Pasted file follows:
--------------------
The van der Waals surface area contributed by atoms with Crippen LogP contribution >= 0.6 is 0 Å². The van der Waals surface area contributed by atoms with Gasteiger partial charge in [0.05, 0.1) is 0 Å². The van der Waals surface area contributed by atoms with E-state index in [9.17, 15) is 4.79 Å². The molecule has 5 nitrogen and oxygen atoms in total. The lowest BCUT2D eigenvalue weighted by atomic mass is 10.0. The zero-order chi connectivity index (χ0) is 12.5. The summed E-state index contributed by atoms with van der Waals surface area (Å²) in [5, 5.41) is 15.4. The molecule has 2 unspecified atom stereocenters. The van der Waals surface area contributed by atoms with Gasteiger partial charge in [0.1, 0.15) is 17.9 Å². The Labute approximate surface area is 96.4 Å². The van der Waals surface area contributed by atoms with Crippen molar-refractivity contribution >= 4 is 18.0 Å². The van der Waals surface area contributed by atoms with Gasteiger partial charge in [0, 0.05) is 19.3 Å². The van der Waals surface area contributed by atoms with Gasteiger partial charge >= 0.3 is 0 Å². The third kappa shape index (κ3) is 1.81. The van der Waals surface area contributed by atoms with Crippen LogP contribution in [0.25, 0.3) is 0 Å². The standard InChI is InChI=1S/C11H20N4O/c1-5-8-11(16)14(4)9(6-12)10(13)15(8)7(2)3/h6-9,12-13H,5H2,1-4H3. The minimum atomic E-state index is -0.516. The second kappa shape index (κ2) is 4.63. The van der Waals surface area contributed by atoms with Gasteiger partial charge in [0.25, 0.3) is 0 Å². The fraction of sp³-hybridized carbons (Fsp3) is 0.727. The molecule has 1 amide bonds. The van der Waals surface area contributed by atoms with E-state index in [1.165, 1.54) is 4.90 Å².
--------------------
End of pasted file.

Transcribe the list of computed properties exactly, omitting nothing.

The van der Waals surface area contributed by atoms with Crippen LogP contribution >= 0.6 is 0 Å². The van der Waals surface area contributed by atoms with Gasteiger partial charge in [0.05, 0.1) is 0 Å². The van der Waals surface area contributed by atoms with E-state index in [9.17, 15) is 4.79 Å². The molecule has 5 nitrogen and oxygen atoms in total. The lowest BCUT2D eigenvalue weighted by atomic mass is 10.0. The zero-order chi connectivity index (χ0) is 12.5. The summed E-state index contributed by atoms with van der Waals surface area (Å²) in [5, 5.41) is 15.4. The molecule has 2 unspecified atom stereocenters. The van der Waals surface area contributed by atoms with Gasteiger partial charge in [0.1, 0.15) is 17.9 Å². The Labute approximate surface area is 96.4 Å². The van der Waals surface area contributed by atoms with Crippen molar-refractivity contribution >= 4 is 18.0 Å². The van der Waals surface area contributed by atoms with Gasteiger partial charge in [0, 0.05) is 19.3 Å². The van der Waals surface area contributed by atoms with Gasteiger partial charge >= 0.3 is 0 Å². The third kappa shape index (κ3) is 1.81. The van der Waals surface area contributed by atoms with Crippen LogP contribution in [0.25, 0.3) is 0 Å². The standard InChI is InChI=1S/C11H20N4O/c1-5-8-11(16)14(4)9(6-12)10(13)15(8)7(2)3/h6-9,12-13H,5H2,1-4H3. The minimum atomic E-state index is -0.516. The second kappa shape index (κ2) is 4.63. The van der Waals surface area contributed by atoms with Gasteiger partial charge in [0.25, 0.3) is 0 Å². The fraction of sp³-hybridized carbons (Fsp3) is 0.727. The molecule has 1 amide bonds. The van der Waals surface area contributed by atoms with E-state index in [1.165, 1.54) is 4.90 Å².